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Express Scripts Targets New Migraine Drugs to Change U.S. Pricing Dynamic
The largest U.S. manager of prescription benefits is telling drug-makers that the current pricing model is broken and is taking aim at Amgen and other makers of new migraine medicines to try and fix it, according to a Reuters report.
Express Scripts told Reuters it is pressing them to forego the usual strategy of setting a high U.S. list price, then lowering the cost for health plans through hefty rebates. It is also seeking a refund if the drugs don’t work within a defined timeframe. The shift could help Express Scripts and other pharmacy benefits managers (PBMs) bring prices down, and deflect growing criticism of their role as “middlemen” in the drug supply chain.
The Trump administration and members of Congress have demanded that PBMs pass on more of the rebates they receive to consumers outraged over rising costs at the pharmacy counter. Many Americans now have health plans with higher deductibles or copayments, making them responsible for more of their medical costs.
Express Scripts is advising drug-makers to take that shift into account as they launch a new class of migraine drugs, according to the article.
“If your expectation is that you are not going to actually get that high list price, then don’t do that to patients who have high copays,” Chief Medical Officer Steve Miller said in an interview with Reuters, describing his message to Amgen and its rivals. “Let’s be more balanced. Let’s get back to where gross-to-net is not so different.” Amgen’s erenumab (Aimovig) is expected to be approved next month, followed by similar drugs from Teva Pharmaceutical Industries Ltd. and Eli Lilly and Co. that the companies say could benefit up to four million people in the United States.
The injected therapies interfere with the function of a molecule involved in the processes that kick off a migraine, such as dilation of blood vessels in the brain.
Wall Street analysts expect Amgen to announce a list price of up to $10,000 per year for erenumab once it is approved, setting the tone for competitors, Reuters says.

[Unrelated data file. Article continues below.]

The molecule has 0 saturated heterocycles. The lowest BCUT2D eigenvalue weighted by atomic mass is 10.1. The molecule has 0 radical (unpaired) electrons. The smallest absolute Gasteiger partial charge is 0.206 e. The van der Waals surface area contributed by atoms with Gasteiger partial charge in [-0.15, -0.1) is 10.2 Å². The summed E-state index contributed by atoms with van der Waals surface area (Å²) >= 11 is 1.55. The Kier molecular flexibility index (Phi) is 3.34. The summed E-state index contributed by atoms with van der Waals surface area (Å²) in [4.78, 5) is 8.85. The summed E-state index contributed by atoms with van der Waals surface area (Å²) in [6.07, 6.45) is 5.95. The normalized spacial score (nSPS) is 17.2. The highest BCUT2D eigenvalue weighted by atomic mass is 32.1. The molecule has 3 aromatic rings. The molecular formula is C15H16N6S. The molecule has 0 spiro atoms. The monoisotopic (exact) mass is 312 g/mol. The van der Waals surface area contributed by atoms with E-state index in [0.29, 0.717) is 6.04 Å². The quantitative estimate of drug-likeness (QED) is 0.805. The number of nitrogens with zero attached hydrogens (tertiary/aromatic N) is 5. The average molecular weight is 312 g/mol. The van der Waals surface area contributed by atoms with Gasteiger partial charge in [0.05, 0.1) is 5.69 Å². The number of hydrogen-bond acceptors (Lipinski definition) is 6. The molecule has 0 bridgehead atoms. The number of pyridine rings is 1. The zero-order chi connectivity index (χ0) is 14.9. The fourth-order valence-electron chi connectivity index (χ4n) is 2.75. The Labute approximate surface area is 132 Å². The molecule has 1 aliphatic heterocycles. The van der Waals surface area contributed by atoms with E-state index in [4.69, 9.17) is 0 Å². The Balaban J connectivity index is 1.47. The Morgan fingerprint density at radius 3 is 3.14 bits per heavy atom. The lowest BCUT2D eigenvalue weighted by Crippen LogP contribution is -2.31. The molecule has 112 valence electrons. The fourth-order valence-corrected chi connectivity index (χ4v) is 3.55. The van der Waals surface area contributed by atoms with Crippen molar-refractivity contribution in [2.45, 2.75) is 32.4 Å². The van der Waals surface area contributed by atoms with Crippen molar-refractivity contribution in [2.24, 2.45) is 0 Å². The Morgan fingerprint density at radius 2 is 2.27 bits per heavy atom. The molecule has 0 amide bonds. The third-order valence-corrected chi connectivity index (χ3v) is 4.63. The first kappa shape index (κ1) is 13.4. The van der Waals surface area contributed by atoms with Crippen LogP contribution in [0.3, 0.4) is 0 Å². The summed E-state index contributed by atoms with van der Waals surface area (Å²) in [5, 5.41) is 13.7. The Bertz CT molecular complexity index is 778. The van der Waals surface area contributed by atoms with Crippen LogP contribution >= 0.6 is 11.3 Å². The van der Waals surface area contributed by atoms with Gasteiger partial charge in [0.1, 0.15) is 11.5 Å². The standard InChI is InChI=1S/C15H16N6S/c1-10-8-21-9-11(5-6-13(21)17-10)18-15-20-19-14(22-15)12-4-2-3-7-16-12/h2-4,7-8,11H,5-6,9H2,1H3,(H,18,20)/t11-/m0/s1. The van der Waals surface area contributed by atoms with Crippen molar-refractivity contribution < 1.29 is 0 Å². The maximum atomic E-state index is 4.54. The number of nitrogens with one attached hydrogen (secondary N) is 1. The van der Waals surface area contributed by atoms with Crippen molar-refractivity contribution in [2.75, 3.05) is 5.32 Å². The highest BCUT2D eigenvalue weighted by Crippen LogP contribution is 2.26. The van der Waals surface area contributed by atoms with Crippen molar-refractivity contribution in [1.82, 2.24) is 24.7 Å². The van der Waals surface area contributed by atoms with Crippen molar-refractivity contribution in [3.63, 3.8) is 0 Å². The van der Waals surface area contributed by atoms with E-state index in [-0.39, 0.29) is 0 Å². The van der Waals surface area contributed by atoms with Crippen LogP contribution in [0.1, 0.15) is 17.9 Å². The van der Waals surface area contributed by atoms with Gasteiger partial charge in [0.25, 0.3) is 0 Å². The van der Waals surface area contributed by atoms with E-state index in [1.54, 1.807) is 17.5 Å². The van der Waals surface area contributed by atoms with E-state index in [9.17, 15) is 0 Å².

But Express Scripts and other PBMs restrict access to new drugs they deem too expensive, asking doctors to provide detailed evidence of why a specific patient may benefit, requiring the use of other drugs for a period of time or favoring cheaper rivals when available.
Drug-makers could face similar issues with the new migraine treatments, Miller told Reuters: “Should they price these things too high they will probably not be able to achieve much market share.”
Express Scripts is also pushing Amgen and its peers to refund two-thirds of the cost of a migraine drug if a patient stops treatment within 90 days because it didn’t work or caused major side effects.
Such guarantees are becoming more prevalent for older drugs with competing products on the market, including diabetes and hepatitis C therapies. It would be unusual to introduce them for the first drug in an entirely new class of therapy. Amgen, which will market erenumab in partnership with Novartis, declined to comment to Reuters on talks with Express Scripts. Research chief Sean Harper said in a recent interview that payers share blame for the current pricing model.
Their demands for ever-larger rebates has forced manufacturers to use higher list prices as a benchmark, he said.
“It is a ridiculous situation that we are in,” Harper said. “No one is paying the list price, but patients are exposed for a period of time” until they pay off their insurance deductible.
Erenumab is far more effective at preventing migraines than current treatments, mainly low cost generic drugs, according to the article. Recent studies have shown that the drug reduces episodic migraines by at least half in around 50% of patients.
The FDA is expected to decide on erenumab by May 17. The agency’s decision on Teva’s treatment fremanezumab had been expected in June, but that may be delayed due to manufacturing issues. A ruling on Lilly’s galcanezumab is expected later in the year.
Source: Reuters; April 24, 2018.